I am thankful for these friendships and look forward to sharing this holiday season with them.

When it comes to happiness, your friends are the key.

I’ve tried to distill Friendfluence into what I believe are its most important lessons.

Here are 15 reasons to appreciate your friends:

Friendfluence is the powerful and often unappreciated role that friends—past and present—play in determining our sense of self and the direction of our lives. Whether you realize it or not, your friends have shaped who you are today. You are even the product of the friends who are no longer your friends.

Friends can give you vital life skills.  There are many perks of friendship include sharpening your mind, making you generally happier, knowing yourself better, becoming inspired to reach your goals, advancing your career, helping you meet romantic partners, and living a longer and healthier life.

Childhood friendships start your learning process. Early friendships play a vital role because they occur while key developmental changes are taking place. They help teach us some of those important life skills but also shape our life “narrative.”

Teen friendships shape your later romantic bonds. Though parents spend much of their time worrying about who their teenage kids are with, these relationships are a training ground for the later long-term bonds that will evolve through adulthood.

Friends can help you define your priorities. People tend to pick friends who are similar to them. This fact falls under the general proximity rule of close relationships, in that like tends to attract like. Because we fall prey so easily into this similarity trap, it is important to try to stretch yourself to learn from some of those opposites.

Having friends can help you get more friends. People tend to like others who have a reputation for being nice and helpful, and they like people who like them. If you want to be the type of person who attracts new friends, these qualities will help get you on your way toward building your social group. Once you have more friends, you’ll be able to enjoy some of those perks of friendship.

Close friends support you through thick and thin. To take the most advantage of friendfluence, put effort into your closest friendships. Although being friendly can get you more friends, you don’t need hundreds to help you through life. You may have to prune your friendship tree as you get older to be sure that you give enough attention to the ones who will really matter for your well-being.

You’re less lonely when you have friends.  Loneliness is painful, especially when you are living with loneliness for a prolonged period of time. This is yet another reason to put time, energy, and attention into finding and cultivating a close circle of friends.

Your online friends can steer your thoughts and behaviors. Although online friends are qualitatively different than your in-person friends, they shape you nevertheless. They can also be your source of life support.  Of course, your online friends can also make you miserable too, especially if you get caught in the “friendship paradox” (the fact that most people on Facebook have fewer friends than the average number). If you can avoid having Facebook envy dominate your life, you’ll have more rewarding connections with your extended friendship community.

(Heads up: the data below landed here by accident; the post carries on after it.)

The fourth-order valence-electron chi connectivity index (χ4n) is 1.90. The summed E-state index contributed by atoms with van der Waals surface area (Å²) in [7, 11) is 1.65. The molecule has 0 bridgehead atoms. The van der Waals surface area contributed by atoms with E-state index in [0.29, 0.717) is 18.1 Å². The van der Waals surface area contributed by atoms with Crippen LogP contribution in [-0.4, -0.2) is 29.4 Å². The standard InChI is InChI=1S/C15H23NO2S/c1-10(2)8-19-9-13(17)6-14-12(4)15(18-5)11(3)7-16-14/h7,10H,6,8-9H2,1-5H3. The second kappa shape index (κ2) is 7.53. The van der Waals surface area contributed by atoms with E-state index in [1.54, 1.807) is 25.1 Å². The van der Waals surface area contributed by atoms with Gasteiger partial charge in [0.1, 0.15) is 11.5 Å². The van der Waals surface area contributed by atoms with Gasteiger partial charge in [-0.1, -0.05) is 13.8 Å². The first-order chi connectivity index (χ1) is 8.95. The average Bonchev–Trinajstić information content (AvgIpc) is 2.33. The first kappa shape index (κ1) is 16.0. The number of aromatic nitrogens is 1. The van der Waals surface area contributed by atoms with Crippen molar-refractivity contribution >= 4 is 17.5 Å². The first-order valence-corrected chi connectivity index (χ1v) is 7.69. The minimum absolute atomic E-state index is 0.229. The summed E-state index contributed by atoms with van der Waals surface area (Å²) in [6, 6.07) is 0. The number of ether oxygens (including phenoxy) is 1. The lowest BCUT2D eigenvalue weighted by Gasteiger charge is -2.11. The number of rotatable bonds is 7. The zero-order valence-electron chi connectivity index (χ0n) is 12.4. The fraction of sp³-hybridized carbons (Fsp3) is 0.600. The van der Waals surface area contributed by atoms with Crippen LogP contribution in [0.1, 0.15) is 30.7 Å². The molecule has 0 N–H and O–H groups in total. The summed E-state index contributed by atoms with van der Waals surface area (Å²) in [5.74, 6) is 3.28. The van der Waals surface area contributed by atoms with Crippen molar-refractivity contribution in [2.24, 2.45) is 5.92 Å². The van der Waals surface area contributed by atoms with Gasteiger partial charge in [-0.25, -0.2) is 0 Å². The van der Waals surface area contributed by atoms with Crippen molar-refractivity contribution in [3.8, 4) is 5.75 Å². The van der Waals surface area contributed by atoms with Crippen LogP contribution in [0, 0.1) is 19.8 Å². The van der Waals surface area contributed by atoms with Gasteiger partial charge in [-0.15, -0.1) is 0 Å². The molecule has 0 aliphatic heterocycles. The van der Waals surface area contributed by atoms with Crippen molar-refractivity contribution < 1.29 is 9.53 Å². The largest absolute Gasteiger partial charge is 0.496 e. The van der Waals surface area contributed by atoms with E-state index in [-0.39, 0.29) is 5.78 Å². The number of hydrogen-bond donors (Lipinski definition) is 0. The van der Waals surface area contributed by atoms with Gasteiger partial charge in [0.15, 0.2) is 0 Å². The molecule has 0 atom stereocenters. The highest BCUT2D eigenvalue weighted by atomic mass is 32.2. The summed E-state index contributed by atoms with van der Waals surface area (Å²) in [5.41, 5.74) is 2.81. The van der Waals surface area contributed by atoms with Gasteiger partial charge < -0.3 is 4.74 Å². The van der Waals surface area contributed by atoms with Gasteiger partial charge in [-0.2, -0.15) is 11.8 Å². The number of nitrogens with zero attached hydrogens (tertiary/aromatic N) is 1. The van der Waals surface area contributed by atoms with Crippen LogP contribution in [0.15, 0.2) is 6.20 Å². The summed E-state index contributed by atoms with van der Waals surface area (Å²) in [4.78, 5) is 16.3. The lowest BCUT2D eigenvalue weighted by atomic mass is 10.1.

Friends matter to you, regardless of gender. Although much is made of the difference between male friends, female friends, and male-female friend pairs, all share the qualities of having the potential to influence your life. If you restrict yourself to one certain type of friendship, you may be missing out on bonds that transcend gender boundaries.

Couple friendships can help your own relationship. People experiencing similar life events can often provide the most valuable support to each other. Unfortunately, some couples withdraw from their friendships when their relationship turns serious. You can benefit both from maintaining your separate friendships, but also from sharing with the couples who are experiencing transitions such as becoming parents, raising teenagers, and helping older family members.

Friends can also help you alleviate your work-related stress. Even though you may be stretched to the limit time-wise, the investment you make in these friendships will be worth the psychological benefits.

Friends can give you a reality check. Who but your closest friends will tell you that your new purchase is ridiculous? What person you meet on the street will let you know that your latest romantic interest is going to bring you heartbreak? Because friends know us so well, they are able to see things that we can’t, and aren’t afraid to share their dose of reality with you.